Thanks, mom. I sure love you.

sun screenings

The Tallahassee Film Fest hits screens all over town this weekend. Go to the site, choose some movies, go out and see them. I want to see God's Cartoonist, myself. What could be better than a documentary about noted Christian fundie cartoon tract maker and general wing-nut, Jack Chick?


not feeling it

Like 90% of the adults in this town, my friends and I tend to meet up after work on Fridays for "happy hour." Since we're all fairly poor and tend to be rowdy (that is to say, some of us are Not Welcome Back at certain local bars), that usually involves gathering at a home or behind the warehouse where one of us runs a business. Different locations lean toward different outcomes, from giant bonfires and bb guns to political arguments over too much whiskey.

Growing up, I wasn't part of a group of friends. Okay, to be honest, I sort of had no friends at all. Weird kid, socially awkward, liked to read - you hear me. I used to watch commercials where little gangs of teens or preteens got together to eat happy meals and josh each other and just long with every cell to have pals. Hell, that's probably why I loved The Goonies so much.

Somewhere around 17 or 18, I started figuring out the whole making friends thing. I suspect I just wasn't meant for school-based social circles. I've made my peace with that time, and I've had plenty of good friends and tight crews in the past 14 years since I got out of high school. But I still have a problem saying, "nah, I'll catch y'all later. I don't feel up to hanging out tonight." That nervous ninth grader is still in there somewhere insisting that I have to take any chance for a social life.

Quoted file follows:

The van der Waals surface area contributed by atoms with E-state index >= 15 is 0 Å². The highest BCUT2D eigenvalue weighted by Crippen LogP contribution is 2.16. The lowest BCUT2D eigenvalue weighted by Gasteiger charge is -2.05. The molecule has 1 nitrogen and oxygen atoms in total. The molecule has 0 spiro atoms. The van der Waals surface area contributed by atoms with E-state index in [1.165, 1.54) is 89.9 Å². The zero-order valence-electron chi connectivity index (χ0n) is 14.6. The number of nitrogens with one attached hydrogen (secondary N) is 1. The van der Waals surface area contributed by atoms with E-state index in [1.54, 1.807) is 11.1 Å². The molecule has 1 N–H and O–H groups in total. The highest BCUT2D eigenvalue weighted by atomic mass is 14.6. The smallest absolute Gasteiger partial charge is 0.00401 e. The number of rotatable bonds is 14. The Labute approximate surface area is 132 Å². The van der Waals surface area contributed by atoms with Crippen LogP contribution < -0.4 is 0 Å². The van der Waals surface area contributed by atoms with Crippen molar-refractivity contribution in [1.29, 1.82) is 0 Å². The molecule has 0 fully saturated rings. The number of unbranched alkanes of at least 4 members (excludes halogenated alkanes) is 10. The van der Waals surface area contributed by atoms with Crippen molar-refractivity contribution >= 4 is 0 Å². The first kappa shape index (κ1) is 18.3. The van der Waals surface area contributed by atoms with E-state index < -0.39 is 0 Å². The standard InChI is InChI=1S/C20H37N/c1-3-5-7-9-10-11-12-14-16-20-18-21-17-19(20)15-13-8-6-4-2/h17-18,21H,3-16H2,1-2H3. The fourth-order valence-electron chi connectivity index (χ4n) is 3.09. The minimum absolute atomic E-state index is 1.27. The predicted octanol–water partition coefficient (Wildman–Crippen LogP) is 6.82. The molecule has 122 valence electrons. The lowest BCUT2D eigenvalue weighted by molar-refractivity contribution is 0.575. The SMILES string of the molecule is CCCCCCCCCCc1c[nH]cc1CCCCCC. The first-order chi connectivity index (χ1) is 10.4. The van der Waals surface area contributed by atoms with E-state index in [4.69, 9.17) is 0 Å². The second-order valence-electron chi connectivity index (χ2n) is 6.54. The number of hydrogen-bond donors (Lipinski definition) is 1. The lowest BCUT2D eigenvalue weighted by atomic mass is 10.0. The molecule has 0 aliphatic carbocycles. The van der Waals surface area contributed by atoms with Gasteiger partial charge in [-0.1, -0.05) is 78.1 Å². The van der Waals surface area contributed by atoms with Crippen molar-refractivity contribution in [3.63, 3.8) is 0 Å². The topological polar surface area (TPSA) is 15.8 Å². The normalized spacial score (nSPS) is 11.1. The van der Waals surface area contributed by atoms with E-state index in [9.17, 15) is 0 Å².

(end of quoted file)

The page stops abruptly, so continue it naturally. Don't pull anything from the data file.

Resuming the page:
I didn't sleep well last night, and I don't particularly feel like happy houring later. I'll get the calls of "where the hell are you? grab a twelvepack and come on!" and feel guilty about making a quiet dinner and maybe watching a movie. But, it's sort of a happy guilt. I've got buddies that like spending time with me, honestly. When I'm not around, they look for me. I sort of wish I could go back to middle school me and tell me that the hard times don't last.

Maybe that's why I'm generally cheerful now. I feel bad for people who peaked in high school. Anyway, unless my mood changes by the time I escape work today, my friends can do this one without me.


raw oysters and boiled srimp

I miss Posey's. If I sit here and think about it for a second, I can smell the mix of beer and smoked fish and river that permeated the dollar-lined walls of the dark front room. I grew up sitting at those rough-pine tables, eating poor man's oysters (that's saltines with cocktail sauce for you who weren't graced with a Florida childhood) and picking mullet off the bones.